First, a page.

The official Left Behind Web site boasts that 64 million people may be "potentially reached" by the "film project," despite a paltry opening-weekend gross of $2,158,780. The site also lists distribution goals; in Kansas City, the movie graces only five screens, not its hoped-for sixteen. Perhaps it hasn't scared up enough "grassroots" sponsors -- followers willing to put up $3,000 to get the film into a theater. But when a movie's best performance comes from Kirk Cameron, it's unlikely Jason George and family, the Kansas Baptist Temple or Shepherd's Connection Christian Store will recoup their investments.
Real-life events also may be cause for the end-times jitters, since the political landscape is now eerily reminiscent of the scorched-earth visions celebrated by Ronald Reagan. After all, George W. Bush has calamitously placed an isolationist, Colin Powell, in charge of international relations; a tree hater, Gail Norton, as protector of our national parks; and a civil rights foe, John Ashcroft, in charge of law enforcement.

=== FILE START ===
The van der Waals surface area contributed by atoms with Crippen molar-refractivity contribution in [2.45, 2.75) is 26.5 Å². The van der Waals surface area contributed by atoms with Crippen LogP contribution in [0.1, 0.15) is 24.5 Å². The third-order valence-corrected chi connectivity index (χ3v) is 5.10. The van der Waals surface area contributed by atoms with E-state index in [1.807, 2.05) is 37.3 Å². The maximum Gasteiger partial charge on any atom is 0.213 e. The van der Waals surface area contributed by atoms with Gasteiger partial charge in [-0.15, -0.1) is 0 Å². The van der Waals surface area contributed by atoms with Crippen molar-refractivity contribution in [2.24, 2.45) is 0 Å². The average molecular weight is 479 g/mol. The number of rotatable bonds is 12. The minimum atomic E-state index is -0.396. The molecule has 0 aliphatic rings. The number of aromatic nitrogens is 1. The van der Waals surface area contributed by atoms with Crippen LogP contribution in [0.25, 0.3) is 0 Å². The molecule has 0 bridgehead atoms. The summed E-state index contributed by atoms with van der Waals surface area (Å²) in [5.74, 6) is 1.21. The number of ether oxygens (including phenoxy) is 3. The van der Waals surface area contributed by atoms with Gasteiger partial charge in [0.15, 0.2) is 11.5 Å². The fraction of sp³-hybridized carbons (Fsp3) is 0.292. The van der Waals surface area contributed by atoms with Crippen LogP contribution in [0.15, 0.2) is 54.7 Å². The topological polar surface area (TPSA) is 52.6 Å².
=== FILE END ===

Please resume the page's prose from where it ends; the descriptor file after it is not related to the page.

The former Missouri senator has clearly stated his right not to disclose whether his religious beliefs (and the Assemblies of God do believe in the apocalypse) will affect his law enforcement. "I think article five of the Constitution makes that clear," Ashcroft told senators. With that, the judiciary committee had to scrap some of the more than 368 follow-up questions it wanted Ashcroft to answer before his February 1 confirmation. The Pitch has since discovered those questions on wadded-up sheets of paper in Russ Feingold's office:
Senator Ashcroft, will you appoint a Mormon or Catholic as top deputy so someone can take over for you after the Rapture?
General Ashcroft, will you be able to focus the FBI's anti-terrorist efforts on Osama bin Laden, or will you be too obsessed with tracking down Gog and Magog?
Mr. Ashcroft, if you found out who the Antichrist was, would you attempt to bring him to justice, or would you let him destroy the globe so that Scripture might be fulfilled?